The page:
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Understand what food label dates really mean

Article adapted from the Steamboat Today

What do you do when you discover the date on some of your canned goods has passed? Do you use them anyway? Do you throw them out? Confusion about food date labels is a growing problem as consumers have become more aware of food safety. Unsure consumers end up throwing away perfectly good food and squandering their food budget. A study by the Harvard Law and Policy Clinic found that nearly 20 percent of food waste in people’s home is caused by confusing date labels.

Did you know that dates on most commercially packaged foods are not required, but added voluntarily? When a manufacturer chooses to include a date on a food label, it is often to inform consumers their product will have the best quality if used by the date shown.

“Best if used by” dates let the buyer know when the product will have the best taste, texture and appearance. Food can safely be used or donated for a reasonable time past this date unless signs of spoilage are present. Our local LiftUp Food Bank will accept foods in its original packaging up to 11 months past the “Best if used by” date.

Following are the meanings of common label dates.

• “Use by” date is the last date recommended for the use of the product while it is still at peak quality. It is not a safety date, except when it is used on infant formula. Federal regulations require a “Use by” date on infant formula labels.

• “Sell-by” dates, as well as “packaged on” dates tell the store how long to display the product for sale and for inventory management. It is not a safety date.

“Expires on” or “do not use after” dates indicate the food or products should be discarded after that date.

If you are concerned about food safety, be on the lookout for dented cans. Dented cans may seem like a good deal when sold at a discount, but they are not. According to the United States Department of Agriculture, if a can of food has a small dent, but is otherwise in good shape, the food should be safe to eat. On the other hand, heavily dented cans can be a food safety hazard.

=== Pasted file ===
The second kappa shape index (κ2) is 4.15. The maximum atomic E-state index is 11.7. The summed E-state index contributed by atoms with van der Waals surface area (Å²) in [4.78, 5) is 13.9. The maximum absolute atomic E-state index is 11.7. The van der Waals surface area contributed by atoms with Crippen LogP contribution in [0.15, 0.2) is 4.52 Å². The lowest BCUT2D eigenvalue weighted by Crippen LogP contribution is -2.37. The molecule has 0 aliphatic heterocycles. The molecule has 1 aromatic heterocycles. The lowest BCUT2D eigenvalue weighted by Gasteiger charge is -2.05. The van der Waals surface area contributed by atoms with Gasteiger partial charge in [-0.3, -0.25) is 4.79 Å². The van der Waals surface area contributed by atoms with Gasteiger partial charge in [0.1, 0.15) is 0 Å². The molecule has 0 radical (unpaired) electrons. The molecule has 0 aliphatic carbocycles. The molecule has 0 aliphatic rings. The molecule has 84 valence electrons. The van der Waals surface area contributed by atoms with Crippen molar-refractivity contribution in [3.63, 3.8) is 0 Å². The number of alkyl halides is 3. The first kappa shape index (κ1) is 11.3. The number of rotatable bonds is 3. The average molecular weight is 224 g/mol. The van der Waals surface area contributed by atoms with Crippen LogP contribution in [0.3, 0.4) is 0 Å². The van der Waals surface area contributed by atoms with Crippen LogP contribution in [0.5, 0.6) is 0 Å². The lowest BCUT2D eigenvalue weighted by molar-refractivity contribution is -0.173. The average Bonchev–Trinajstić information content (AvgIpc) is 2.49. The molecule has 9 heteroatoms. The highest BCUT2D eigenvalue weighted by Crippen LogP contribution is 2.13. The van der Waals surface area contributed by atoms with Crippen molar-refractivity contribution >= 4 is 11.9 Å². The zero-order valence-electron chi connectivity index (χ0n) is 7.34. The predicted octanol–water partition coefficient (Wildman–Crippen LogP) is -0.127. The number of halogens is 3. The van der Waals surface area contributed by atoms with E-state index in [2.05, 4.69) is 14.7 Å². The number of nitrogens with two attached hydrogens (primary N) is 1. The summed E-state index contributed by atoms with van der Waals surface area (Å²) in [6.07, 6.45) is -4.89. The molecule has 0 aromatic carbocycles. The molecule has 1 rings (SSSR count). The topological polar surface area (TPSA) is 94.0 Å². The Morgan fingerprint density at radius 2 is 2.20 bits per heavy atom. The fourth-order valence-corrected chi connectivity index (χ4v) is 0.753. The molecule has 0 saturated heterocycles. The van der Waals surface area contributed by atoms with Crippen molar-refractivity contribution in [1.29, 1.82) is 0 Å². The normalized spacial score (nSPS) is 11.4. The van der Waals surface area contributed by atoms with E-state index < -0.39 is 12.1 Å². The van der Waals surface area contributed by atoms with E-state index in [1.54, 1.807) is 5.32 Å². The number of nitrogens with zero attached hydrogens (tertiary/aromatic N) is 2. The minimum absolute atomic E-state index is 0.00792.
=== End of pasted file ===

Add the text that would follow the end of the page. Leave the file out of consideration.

Why is it dangerous to eat food from a dented can? When a can is dented near a seam or deeply dented, a pinhole or crack can be created. That small, often invisible opening can allow air to enter, which provides the perfect environment for pathogens to move in and grow. Definitely discard a can if it is bulging or swelling or if the can sprays or explodes when you break the seal with a can opener. LiftUp and other food pantries cannot accept heavily dented cans for donation.

Your canned goods will last longer if they are stored in a cool, clean dry location and not exposed to extreme temperature swings. Occasionally check the dates on your canned goods, and pull the older cans to the front and serve them for your next meal.

If you are interested in addressing food waste in your household, consider signing up for the Yampa Valley Sustainability Council’s Food Waste Challenge. The council is looking for local families who want to learn more about decreasing food waste. The Challenge begins Feb. 27.

Karen Massey is a registered dietitian nutritionist and family and consumer science extension agent with Colorado State University Extension in Routt County. For more information, call 970-879-0825 or email karen.massey@colostate.edu